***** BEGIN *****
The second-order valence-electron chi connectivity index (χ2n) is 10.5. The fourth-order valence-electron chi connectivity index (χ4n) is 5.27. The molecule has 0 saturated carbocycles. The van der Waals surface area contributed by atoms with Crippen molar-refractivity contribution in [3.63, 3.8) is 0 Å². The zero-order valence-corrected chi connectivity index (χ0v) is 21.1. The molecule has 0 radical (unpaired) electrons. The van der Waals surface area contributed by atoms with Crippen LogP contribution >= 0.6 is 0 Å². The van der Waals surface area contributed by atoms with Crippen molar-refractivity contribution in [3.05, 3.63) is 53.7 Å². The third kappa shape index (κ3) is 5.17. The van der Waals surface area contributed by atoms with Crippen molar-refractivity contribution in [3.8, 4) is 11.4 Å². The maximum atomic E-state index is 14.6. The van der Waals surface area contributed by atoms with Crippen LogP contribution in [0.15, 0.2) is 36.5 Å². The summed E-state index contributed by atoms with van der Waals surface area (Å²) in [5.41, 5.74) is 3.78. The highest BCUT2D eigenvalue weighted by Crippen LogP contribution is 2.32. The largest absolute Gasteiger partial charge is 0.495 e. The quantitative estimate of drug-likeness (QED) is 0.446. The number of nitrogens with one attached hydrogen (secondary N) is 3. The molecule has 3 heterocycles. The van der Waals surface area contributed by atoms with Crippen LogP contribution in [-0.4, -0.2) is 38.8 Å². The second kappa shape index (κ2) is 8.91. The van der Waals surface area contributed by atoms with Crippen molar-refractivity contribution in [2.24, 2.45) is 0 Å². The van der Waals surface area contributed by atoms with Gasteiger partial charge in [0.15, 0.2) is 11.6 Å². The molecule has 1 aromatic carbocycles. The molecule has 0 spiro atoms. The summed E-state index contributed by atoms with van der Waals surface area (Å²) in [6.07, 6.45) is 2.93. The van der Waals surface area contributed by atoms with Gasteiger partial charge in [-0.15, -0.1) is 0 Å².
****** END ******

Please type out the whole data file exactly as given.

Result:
The second-order valence-electron chi connectivity index (χ2n) is 10.5. The fourth-order valence-electron chi connectivity index (χ4n) is 5.27. The molecule has 0 saturated carbocycles. The van der Waals surface area contributed by atoms with Crippen molar-refractivity contribution in [3.63, 3.8) is 0 Å². The zero-order valence-corrected chi connectivity index (χ0v) is 21.1. The molecule has 0 radical (unpaired) electrons. The van der Waals surface area contributed by atoms with Crippen LogP contribution >= 0.6 is 0 Å². The van der Waals surface area contributed by atoms with Crippen molar-refractivity contribution in [3.05, 3.63) is 53.7 Å². The third kappa shape index (κ3) is 5.17. The van der Waals surface area contributed by atoms with Crippen molar-refractivity contribution in [3.8, 4) is 11.4 Å². The maximum atomic E-state index is 14.6. The van der Waals surface area contributed by atoms with Crippen LogP contribution in [0.15, 0.2) is 36.5 Å². The summed E-state index contributed by atoms with van der Waals surface area (Å²) in [5.41, 5.74) is 3.78. The highest BCUT2D eigenvalue weighted by Crippen LogP contribution is 2.32. The largest absolute Gasteiger partial charge is 0.495 e. The quantitative estimate of drug-likeness (QED) is 0.446. The number of nitrogens with one attached hydrogen (secondary N) is 3. The molecule has 3 heterocycles. The van der Waals surface area contributed by atoms with Crippen LogP contribution in [-0.4, -0.2) is 38.8 Å². The second kappa shape index (κ2) is 8.91. The van der Waals surface area contributed by atoms with Crippen molar-refractivity contribution in [2.24, 2.45) is 0 Å². The van der Waals surface area contributed by atoms with Gasteiger partial charge in [0.15, 0.2) is 11.6 Å². The molecule has 1 aromatic carbocycles. The molecule has 0 spiro atoms. The summed E-state index contributed by atoms with van der Waals surface area (Å²) in [6.07, 6.45) is 2.93. The van der Waals surface area contributed by atoms with Gasteiger partial charge in [-0.15, -0.1) is 0 Å².